Today's Fund Junkie features three sections on the best funds for growth investing: Big-cap growth funds, mid-cap growth funds and small-cap growth funds.
Big-cap growth funds are core stock holdings in many portfolios, so their 34% tumble over the last 12 months is particularly painful. The funds I've picked out are smarting, too, but usually less than their peers. They've also proven their mettle over time, without taking inordinate risks.
All of these funds have managers who have followed a consistent style and put in solid returns while falling less than their average peer in down months over the last three years, according to
Let's take it from the top: Ritchie Freeman has quietly built a sterling record running the broker-sold
Smith Barney Aggressive Growth fund since its 1983 inception. He typically buys shares of companies growing their earnings at a 20% annual clip in the small- and mid-cap pools, where about a third of the fund is invested. He then hangs on to his strongest picks as they graduate into big-caps.
This low-trading style has led to tax efficiency, but also eye-popping gains. The fund beats the
and at least 95% of its peers over the last one-, three-, five- and 10-year periods, according to Morningstar. Keep in mind, the fund may be due for a fall. Freeman had 41% of the fund in the now-sagging health care sector at the end of last year. And the fund has misstepped before, for instance, in 1996 when its 2.7% gain trailed nearly all of its peers.
Still, the fund's 9.9% loss so far this year tops 95% of its peers and the S&P 500, so these might just be quibbles.
Another quiet star is the
Growth Fund of America, run by a team of six managers at Los Angeles-based
, the nation's third-largest fund shop
with a knack for running core stock and bond funds. The team divvies up the fund's $39 billion, investing in big-cap stocks that are growing at a fast clip, but also have somewhat reasonable share prices. They spread the fund's money among nearly 200 stocks and don't trade often, a strategy that has worked out quite well.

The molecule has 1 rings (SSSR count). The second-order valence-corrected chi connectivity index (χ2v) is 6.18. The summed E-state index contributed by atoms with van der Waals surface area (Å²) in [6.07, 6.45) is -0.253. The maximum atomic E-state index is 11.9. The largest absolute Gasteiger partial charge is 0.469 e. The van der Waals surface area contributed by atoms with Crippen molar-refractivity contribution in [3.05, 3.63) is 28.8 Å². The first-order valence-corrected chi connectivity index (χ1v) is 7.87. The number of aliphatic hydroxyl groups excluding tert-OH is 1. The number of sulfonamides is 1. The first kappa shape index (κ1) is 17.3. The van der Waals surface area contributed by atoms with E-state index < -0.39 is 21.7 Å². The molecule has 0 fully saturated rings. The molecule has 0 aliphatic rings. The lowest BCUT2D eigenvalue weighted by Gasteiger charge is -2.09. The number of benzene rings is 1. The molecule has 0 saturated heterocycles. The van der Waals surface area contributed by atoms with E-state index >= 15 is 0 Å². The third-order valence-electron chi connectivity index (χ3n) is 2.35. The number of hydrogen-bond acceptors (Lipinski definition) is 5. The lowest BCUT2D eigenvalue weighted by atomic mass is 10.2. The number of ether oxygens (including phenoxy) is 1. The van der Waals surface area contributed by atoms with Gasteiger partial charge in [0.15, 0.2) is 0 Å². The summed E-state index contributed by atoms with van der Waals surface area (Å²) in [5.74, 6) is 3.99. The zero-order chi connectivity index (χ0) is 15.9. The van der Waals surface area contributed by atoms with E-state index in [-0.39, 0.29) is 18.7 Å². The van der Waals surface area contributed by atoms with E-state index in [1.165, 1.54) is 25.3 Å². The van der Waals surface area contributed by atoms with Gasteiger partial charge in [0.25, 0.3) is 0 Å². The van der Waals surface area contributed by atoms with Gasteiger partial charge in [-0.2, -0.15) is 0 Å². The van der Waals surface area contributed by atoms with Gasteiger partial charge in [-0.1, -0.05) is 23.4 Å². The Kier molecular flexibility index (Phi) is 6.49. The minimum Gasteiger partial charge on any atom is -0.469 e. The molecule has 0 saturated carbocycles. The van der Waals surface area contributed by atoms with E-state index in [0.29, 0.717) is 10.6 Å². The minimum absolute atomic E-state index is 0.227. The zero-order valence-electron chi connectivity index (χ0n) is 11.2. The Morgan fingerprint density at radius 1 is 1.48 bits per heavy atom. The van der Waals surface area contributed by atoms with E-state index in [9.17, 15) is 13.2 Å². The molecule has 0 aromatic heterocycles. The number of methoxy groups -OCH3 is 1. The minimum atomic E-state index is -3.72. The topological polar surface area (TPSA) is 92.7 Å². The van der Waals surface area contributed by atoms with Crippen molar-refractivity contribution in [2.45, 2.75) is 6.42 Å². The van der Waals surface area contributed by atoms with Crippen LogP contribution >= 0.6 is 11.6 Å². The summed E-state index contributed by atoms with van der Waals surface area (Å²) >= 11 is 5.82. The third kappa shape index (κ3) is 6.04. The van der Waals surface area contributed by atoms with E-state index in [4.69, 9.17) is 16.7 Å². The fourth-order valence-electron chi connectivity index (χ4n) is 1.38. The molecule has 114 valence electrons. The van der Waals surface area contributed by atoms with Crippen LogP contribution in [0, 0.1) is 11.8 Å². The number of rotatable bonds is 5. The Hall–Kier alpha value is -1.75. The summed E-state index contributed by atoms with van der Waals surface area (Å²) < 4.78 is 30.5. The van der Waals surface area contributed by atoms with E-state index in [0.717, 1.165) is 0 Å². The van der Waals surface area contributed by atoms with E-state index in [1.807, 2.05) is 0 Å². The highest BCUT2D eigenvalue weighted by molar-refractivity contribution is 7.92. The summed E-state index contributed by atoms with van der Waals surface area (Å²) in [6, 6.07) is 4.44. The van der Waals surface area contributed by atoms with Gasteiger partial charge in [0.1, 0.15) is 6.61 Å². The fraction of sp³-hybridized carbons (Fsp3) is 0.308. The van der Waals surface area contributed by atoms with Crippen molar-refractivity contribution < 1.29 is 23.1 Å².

The fund beats the S&P 500 and at least 85% of its peers over the last one-, three-, five- and 10-year periods. Its 17.9% 10-year annualized gain beats the S&P by more than two percentage points and 91% of the fund's competitors. Though traditionally sold through brokers, levying a load or sales charge, the firm recently launched a no-load "F" share class that's structured to be sold through fee-based planners who are paid through annual 12b-1 or marketing fees. Even the fund's Class A shares, which levy a maximum 5.75% front-end load, are cheap for long-term investors because their 0.70% annual expense ratio is less than half the category's average.
Yes, it is tough to look at growth funds without looking at one of growth-titan Janus' offerings. I picked out the no-load
Janus Growth & Income fund because it's essentially Janus Lite. Manager David Corkins does fish in the tech and telecom sectors, but not as extensively as his colleagues, whose tech fever sank them over the last year. He typically follows a more price-conscious approach and keeps 5% to 10% of the fund in bonds to generate income.